Previous data are conflicting regarding improvement in operative mortality of gastric resections over time.4,5 Our data do not show a decrease in operative mortality for gastrectomy during the recent period from 1998 through 2003, although our overall mortality skews lower than those of earlier studies. However, given known differences in databases such as the NIS, Medicare Claims Database, Medicare Provider Analysis and Review, and Veterans Affairs National Surgical Quality Improvement Program, our results, while encouraging, are not directly comparable to those of the previous studies.
Our study is by definition limited by the confines of the NIS data. Because the NIS is an administrative database, the accurate assessment of case mix, including comorbidities, and the separation of preexisting comorbid factors from postoperative complications can be difficult.33,34 Stage information and preoperative patient performance status measurements are not included in the NIS data set, although other investigators have concluded that such patient-level characteristics are not likely to explain mortality differences across hospital volume levels.7,9,26 A further caveat is that the present study examines the outcome measure of in-hospital mortality. Other important outcomes, such as perioperative complications (eg, hemorrhage, infection, anastomotic leak, need for reoperation or intervention, and hospital readmission) and long-term survival, are also important in understanding the global risks after gastrectomy for neoplasm.
Our data demonstrate that, in a large national database, patients undergoing gastrectomy at high-volume hospitals have decreased perioperative mortality compared with patients undergoing these procedures at lower-volume hospitals. Although patients at low-volume hospitals have a number of risk factors predisposing to poorer outcomes, such as older age and significant medical comorbidities, these volume-mortality relationships maintain significance after a logistic regression to control for these and other covariates. Our overall in-hospital mortality rate of 6.0% for gastrectomy for neoplasm is comparable to the 5.9% rate of in-hospital mortality for pancreatic resection for neoplasm in the NIS during the same period, which we have recently reported.16 Because gastric neoplasms carry a relatively poor prognosis, patients being considered for gastric resection for neoplasm may be able to markedly improve their odds of long-term survival by seeking care at hospitals that perform relatively high volumes of such surgery.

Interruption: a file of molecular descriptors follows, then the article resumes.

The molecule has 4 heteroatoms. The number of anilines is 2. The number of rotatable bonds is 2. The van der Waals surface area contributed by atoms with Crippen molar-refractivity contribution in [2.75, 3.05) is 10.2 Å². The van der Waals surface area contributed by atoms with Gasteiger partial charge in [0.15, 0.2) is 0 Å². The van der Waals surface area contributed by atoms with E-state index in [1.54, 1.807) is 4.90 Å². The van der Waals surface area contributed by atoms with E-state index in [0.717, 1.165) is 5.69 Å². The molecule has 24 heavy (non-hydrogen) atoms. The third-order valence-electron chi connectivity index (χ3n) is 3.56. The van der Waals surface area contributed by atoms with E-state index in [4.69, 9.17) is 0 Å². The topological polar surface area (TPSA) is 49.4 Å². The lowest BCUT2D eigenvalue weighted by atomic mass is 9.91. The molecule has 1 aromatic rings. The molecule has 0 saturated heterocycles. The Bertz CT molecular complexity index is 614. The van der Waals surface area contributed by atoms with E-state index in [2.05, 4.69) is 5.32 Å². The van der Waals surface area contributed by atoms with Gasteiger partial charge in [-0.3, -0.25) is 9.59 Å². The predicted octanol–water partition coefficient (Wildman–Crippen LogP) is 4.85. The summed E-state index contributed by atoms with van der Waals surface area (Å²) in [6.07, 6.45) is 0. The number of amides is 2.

Jennifer F. Tseng, MD, Department of Surgery, University of Massachusetts Medical School, UMass Memorial Medical Center, 119 Belmont St, Swift House, Worchester, MA 01605 (email@example.com).
December 4, 2006.
Dr Tseng had full access to all of the data in the study and takes responsibility for the integrity of the data and the accuracy of the data analysis. : Tseng. : Anderson and Tseng. : Smith, McPhee, Hill, Whalen, Litwin, and Tseng. : Smith and Hill. : McPhee, Hill, Whalen, Sullivan, Litwin, Anderson, and Tseng. : Smith, McPhee, Hill, and Tseng. : Anderson and Tseng. : Whalen, Sullivan, Anderson, and Tseng. : Litwin, Anderson, and Tseng.
This study was supported by the Pancreatic Cancer Alliance (Dr Tseng) and a PanCAN–Samuel Strom Young Investigator Award from the American Society of Clinical Oncology (Dr Tseng). Dr Tseng is also a Howard Hughes Medical Institute Early Career Awardee.
This study was presented at the 87th Annual Meeting of the New England Surgical Society; September 16, 2006; Groton, Conn, and is published after peer review and revision. The discussions that follow this article are based on the originally submitted manuscript and not the revised manuscript.
We thank Theodore P. McDade, MD, for his contributions to the UMass Surgical Outcomes Analysis and Research Group, including the careful review of the manuscript.